Friday, October 19, 2012
The Minister of Defence must be answerable for the incorrigible and repeated breaches discovered by the Auditor-General on an annual basis
It no longer comes as a surprise that the Ministry of Defence is one of the biggest culprits found by the annual Auditor General Report for bad governance in its procurement and projects resulting in billions, if not billions of ringgit of losses to the Malaysian Government.
For consecutive years, the Auditor-General has discovered inexcusable practices of incompetency, mismanagement and possibly collusion or corruption with unscrupulous suppliers and contractors. They have included maggots and expired food served to our army,
In the report for 2010 for example, the Auditor-General found that the maintenance contracts for the aged AGSVs did not have the necessary expertise to repair the vehicles and late penalties were not meted out to these contractors when they failed to repair the vehicles within the necessary time frame.
The Auditor-General had also criticised the “improper payments” of allowance to the Territorial Reserve Army personnel who according to the records, did not attend the relevant training. He had even recommended that the relevant officers be punished via “surcharge” as permitted under Section 18(b) of the Akta Tatacara Kewangan 1957.
Similarly in 2009, one of the biggest scandal exposed was the construction of a new RM256 million Skudai 7th Brigade Army Camp which was awarded in 1997 but has only achieved 18.3% completion. This was despite the fact that the contractor, Kausar Corporation has collected their construction fees in full via a land swap deal where the company was already given the ownership of a 153 hectares piece of land.
Kausar was able to pledge this piece of land to a bank for the amount of RM465 million showing that the land which could be worth as much as RM800 million, which is well above the cost of construction of the camp. Despite the above, to date no action to date has been taken against the developer, including terminating the contract, charging late penalties or reclaiming the land which has been awarded to them.
In the latest Auditor-General Report, the Ministry of Defence has among the transgressions cited, awarded 12 contracts to build living quarters for married military personnel has not only incurred a cost overrun of 84%. Instead of costing RM1.74 billion, the Ministry paid RM3.21 billion, despite the delivery of shoddy units. The most glaring aspect of the above lapse, is the fact that only 1 of the 12 contracts was awarded via open tender.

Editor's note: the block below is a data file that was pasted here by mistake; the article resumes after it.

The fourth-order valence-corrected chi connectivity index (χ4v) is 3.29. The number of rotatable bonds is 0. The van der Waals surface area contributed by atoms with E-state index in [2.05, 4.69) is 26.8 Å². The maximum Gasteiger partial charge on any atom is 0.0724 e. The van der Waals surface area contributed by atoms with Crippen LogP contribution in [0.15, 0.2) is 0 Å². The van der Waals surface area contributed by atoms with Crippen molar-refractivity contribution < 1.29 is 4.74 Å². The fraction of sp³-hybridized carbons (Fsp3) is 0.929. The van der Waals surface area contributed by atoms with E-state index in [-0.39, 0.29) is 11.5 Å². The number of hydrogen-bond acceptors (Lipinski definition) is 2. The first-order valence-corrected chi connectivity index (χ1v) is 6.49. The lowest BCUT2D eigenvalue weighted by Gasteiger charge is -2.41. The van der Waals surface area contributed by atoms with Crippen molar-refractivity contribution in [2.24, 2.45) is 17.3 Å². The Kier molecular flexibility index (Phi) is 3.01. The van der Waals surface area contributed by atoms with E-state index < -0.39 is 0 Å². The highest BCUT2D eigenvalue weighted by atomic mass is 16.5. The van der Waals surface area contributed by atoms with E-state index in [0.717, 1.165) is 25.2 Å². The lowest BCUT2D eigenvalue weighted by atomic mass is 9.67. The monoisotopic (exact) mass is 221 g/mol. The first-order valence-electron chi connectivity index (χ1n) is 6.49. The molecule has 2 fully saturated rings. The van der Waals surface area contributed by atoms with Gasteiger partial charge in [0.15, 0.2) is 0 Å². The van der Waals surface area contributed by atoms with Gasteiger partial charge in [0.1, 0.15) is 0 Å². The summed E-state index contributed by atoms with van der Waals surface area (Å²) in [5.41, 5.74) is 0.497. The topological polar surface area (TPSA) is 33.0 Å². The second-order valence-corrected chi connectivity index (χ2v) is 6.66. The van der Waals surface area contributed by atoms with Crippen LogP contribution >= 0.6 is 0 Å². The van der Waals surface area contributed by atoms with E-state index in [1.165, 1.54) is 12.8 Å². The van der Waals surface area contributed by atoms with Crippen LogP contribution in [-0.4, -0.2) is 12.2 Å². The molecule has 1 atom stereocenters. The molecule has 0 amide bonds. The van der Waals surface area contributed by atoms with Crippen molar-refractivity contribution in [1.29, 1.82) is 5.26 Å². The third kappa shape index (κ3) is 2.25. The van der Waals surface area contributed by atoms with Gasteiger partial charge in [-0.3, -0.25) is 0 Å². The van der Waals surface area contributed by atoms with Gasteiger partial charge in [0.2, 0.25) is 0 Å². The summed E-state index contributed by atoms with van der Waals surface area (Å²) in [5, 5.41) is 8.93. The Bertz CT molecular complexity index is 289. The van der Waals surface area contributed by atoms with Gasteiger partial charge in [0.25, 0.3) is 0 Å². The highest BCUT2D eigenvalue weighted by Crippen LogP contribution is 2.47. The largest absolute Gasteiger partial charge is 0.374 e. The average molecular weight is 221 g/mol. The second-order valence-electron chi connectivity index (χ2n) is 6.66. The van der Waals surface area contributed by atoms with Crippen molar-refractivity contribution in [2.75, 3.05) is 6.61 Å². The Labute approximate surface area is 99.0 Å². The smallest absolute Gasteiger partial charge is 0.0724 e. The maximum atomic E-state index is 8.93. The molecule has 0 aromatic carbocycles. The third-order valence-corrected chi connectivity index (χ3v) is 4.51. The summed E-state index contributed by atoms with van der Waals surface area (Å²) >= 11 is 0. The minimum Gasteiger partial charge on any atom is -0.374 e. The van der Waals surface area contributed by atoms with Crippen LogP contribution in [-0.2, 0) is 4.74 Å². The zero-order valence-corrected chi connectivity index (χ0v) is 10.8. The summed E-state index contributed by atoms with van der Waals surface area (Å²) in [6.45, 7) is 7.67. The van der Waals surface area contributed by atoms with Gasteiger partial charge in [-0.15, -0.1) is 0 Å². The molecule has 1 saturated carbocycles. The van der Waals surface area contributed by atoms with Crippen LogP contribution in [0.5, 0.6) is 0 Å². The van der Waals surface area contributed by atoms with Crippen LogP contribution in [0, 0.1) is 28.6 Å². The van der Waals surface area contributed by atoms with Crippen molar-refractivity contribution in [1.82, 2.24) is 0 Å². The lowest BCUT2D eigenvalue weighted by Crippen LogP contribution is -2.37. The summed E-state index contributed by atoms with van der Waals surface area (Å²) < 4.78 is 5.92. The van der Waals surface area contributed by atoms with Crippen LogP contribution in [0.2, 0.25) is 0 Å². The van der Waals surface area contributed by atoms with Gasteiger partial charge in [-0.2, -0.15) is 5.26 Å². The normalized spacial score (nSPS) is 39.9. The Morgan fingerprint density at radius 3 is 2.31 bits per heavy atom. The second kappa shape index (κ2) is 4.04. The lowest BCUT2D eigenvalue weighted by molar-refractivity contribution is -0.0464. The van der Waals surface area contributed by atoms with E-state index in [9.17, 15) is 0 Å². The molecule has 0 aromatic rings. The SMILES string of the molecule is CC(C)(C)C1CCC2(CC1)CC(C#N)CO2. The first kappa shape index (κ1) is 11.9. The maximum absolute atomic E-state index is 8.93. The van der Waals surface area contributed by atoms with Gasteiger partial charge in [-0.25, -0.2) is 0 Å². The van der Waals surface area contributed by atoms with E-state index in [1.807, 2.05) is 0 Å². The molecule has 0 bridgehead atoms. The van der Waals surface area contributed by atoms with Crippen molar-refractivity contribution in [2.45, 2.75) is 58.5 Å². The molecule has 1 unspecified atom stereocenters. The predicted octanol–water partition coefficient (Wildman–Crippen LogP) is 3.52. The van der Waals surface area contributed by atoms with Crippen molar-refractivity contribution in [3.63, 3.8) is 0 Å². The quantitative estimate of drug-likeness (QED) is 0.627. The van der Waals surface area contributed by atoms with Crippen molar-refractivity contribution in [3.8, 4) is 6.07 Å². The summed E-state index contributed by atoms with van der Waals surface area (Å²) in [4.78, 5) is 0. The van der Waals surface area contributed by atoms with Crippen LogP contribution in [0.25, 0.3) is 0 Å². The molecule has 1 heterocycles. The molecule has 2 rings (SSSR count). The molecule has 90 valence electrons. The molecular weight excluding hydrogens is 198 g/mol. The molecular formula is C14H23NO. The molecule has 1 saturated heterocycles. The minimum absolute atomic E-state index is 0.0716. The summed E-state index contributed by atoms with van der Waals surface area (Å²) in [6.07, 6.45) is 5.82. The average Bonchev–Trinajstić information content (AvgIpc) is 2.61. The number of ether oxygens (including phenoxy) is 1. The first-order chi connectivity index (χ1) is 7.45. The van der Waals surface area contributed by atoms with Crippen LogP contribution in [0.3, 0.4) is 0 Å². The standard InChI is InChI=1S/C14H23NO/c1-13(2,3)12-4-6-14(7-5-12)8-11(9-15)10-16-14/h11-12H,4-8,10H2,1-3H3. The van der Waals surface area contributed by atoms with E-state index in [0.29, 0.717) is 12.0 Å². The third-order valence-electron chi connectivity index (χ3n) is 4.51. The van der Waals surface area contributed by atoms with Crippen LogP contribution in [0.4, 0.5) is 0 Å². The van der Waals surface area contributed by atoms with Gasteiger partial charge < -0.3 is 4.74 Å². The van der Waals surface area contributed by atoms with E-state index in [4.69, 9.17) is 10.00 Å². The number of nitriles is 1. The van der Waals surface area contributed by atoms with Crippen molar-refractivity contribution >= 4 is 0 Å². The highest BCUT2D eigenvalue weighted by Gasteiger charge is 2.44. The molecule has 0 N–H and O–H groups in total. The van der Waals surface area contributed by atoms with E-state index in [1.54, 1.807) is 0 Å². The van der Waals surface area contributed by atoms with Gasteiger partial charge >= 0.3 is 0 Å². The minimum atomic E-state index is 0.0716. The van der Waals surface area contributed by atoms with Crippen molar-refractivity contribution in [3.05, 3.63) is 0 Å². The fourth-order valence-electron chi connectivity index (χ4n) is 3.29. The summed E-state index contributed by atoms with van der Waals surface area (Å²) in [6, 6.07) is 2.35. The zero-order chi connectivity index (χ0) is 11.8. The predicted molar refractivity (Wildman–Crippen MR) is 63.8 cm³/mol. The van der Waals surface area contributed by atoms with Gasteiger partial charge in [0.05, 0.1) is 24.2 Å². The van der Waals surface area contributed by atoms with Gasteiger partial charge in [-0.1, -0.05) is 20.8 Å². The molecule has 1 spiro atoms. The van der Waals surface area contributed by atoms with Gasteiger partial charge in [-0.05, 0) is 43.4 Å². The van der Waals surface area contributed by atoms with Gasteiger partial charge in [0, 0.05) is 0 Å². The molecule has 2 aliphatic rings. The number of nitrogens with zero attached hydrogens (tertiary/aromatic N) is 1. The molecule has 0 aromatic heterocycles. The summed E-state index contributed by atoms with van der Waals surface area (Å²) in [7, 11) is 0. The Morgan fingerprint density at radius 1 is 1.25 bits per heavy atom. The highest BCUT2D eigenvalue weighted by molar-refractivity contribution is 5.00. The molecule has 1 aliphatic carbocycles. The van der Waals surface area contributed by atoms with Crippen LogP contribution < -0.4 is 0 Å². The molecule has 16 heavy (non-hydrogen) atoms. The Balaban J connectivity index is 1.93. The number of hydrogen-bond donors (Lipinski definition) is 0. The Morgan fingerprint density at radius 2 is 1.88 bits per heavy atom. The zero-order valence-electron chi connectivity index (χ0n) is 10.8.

All these offenses are on top of the multi-billion ringgit scandals which have been exposed to date, including the “commissions” paid for the acquisition of Scorpene submarines amounting to more than RM600 million, the increase in the cost of acquiring 6 naval patrol vessels from RM6 billion to RM9 billion or the purchase of 257 armoured personnel vehicles for RM7.55 billion from DRB-Hicom when the latter procured these units, less certain accessories and system software from a Turkish defence company for only RM1.7 billion.
The was also the questionable deal involving the acquisition of 12 “customised” Eurocopters for RM2.3 billion or RM192 million each, when Brazil was able to procure the same helicopter, presumably “uncustomised”, for only RM82 million each. Even the Johor Sultan has chipped in with the criticism that the Ministry of Defence has acquired four Rapid Intervention Vehicles (RIV) for RM2.76mil or RM690,000 each by the Ministry of Defence despite the fact that the Sultan was able to procure a better vehicle for only RM150,000.
Despite the above, the Defence Minister, Datuk Seri Ahmad Zahid Hamidi was only concerned that “the opposition's action aimed at gaining public support for their own political interest could undermine the image of Malaysia's defence among the international community,” as reported in the media on 14 October.
The Minister has expressed regret over the opposition using the issue for “political expediency as the general election is approaching, without considering the implications.”
The Minister of Defence must not attempt to sweep all the multi-billion ringgit scandals under his watch under the carpet by citing the fear that it will “undermine the image of Malaysia’s defence” or question “the capability of our armed forces”.
In fact, what we have harped on continuously over these scandals are specifically to raise the capability of our armed forces to ensure that they are better trained and equipped to secure our borders. Had the above procurements be conducted with billions of ringgit of savings via open and transparent processes, without wastages, mismanagement and astronomical profits for the suppliers, the same billions of ringgit could have been utilised to acquire even more defence equipment for the army, navy and air force.
Given the flagrant breaches in the Ministry of Defence, we repeat our call to the Ministry of Defence to set up a Parliamentary Oversight Committee into Defence Procurement to ensure that our defence personnel will not be shortchanged and to ensure that every sen of our tax-payers’ monies are properly spent. We call upon the Minister to keep his promise to “consider” the above proposal at our meeting held in January this year.